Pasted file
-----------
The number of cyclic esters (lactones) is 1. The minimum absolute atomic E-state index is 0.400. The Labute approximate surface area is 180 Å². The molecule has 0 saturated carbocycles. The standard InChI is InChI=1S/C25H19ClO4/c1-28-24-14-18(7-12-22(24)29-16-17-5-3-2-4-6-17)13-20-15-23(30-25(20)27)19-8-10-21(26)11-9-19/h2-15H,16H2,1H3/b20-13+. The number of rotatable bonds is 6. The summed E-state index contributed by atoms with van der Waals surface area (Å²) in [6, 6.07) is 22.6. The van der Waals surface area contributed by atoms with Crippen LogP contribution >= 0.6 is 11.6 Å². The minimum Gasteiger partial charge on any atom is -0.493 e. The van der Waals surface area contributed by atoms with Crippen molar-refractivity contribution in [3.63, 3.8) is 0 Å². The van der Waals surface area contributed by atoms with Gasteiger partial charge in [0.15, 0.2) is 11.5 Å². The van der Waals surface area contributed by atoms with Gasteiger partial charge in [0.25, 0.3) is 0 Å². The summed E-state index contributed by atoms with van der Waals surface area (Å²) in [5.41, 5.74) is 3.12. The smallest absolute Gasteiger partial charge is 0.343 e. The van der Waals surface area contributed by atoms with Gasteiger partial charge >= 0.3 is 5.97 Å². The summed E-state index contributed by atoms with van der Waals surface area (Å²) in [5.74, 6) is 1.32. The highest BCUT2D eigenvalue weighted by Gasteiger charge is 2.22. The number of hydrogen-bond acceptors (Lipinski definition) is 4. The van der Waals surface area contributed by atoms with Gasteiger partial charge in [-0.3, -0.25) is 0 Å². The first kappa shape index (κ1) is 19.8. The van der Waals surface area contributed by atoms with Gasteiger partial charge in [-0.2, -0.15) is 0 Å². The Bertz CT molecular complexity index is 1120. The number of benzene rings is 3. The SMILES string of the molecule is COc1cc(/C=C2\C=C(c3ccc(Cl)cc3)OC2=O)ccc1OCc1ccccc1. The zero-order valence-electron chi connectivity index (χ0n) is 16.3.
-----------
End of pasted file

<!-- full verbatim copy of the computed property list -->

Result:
The number of cyclic esters (lactones) is 1. The minimum absolute atomic E-state index is 0.400. The Labute approximate surface area is 180 Å². The molecule has 0 saturated carbocycles. The standard InChI is InChI=1S/C25H19ClO4/c1-28-24-14-18(7-12-22(24)29-16-17-5-3-2-4-6-17)13-20-15-23(30-25(20)27)19-8-10-21(26)11-9-19/h2-15H,16H2,1H3/b20-13+. The number of rotatable bonds is 6. The summed E-state index contributed by atoms with van der Waals surface area (Å²) in [6, 6.07) is 22.6. The van der Waals surface area contributed by atoms with Crippen LogP contribution >= 0.6 is 11.6 Å². The minimum Gasteiger partial charge on any atom is -0.493 e. The van der Waals surface area contributed by atoms with Crippen molar-refractivity contribution in [3.63, 3.8) is 0 Å². The van der Waals surface area contributed by atoms with Gasteiger partial charge in [0.15, 0.2) is 11.5 Å². The van der Waals surface area contributed by atoms with Gasteiger partial charge in [0.25, 0.3) is 0 Å². The summed E-state index contributed by atoms with van der Waals surface area (Å²) in [5.41, 5.74) is 3.12. The smallest absolute Gasteiger partial charge is 0.343 e. The van der Waals surface area contributed by atoms with Gasteiger partial charge >= 0.3 is 5.97 Å². The summed E-state index contributed by atoms with van der Waals surface area (Å²) in [5.74, 6) is 1.32. The highest BCUT2D eigenvalue weighted by Gasteiger charge is 2.22. The number of hydrogen-bond acceptors (Lipinski definition) is 4. The van der Waals surface area contributed by atoms with Gasteiger partial charge in [-0.3, -0.25) is 0 Å². The first kappa shape index (κ1) is 19.8. The van der Waals surface area contributed by atoms with Gasteiger partial charge in [-0.2, -0.15) is 0 Å². The Bertz CT molecular complexity index is 1120. The number of benzene rings is 3. The SMILES string of the molecule is COc1cc(/C=C2\C=C(c3ccc(Cl)cc3)OC2=O)ccc1OCc1ccccc1. The zero-order valence-electron chi connectivity index (χ0n) is 16.3.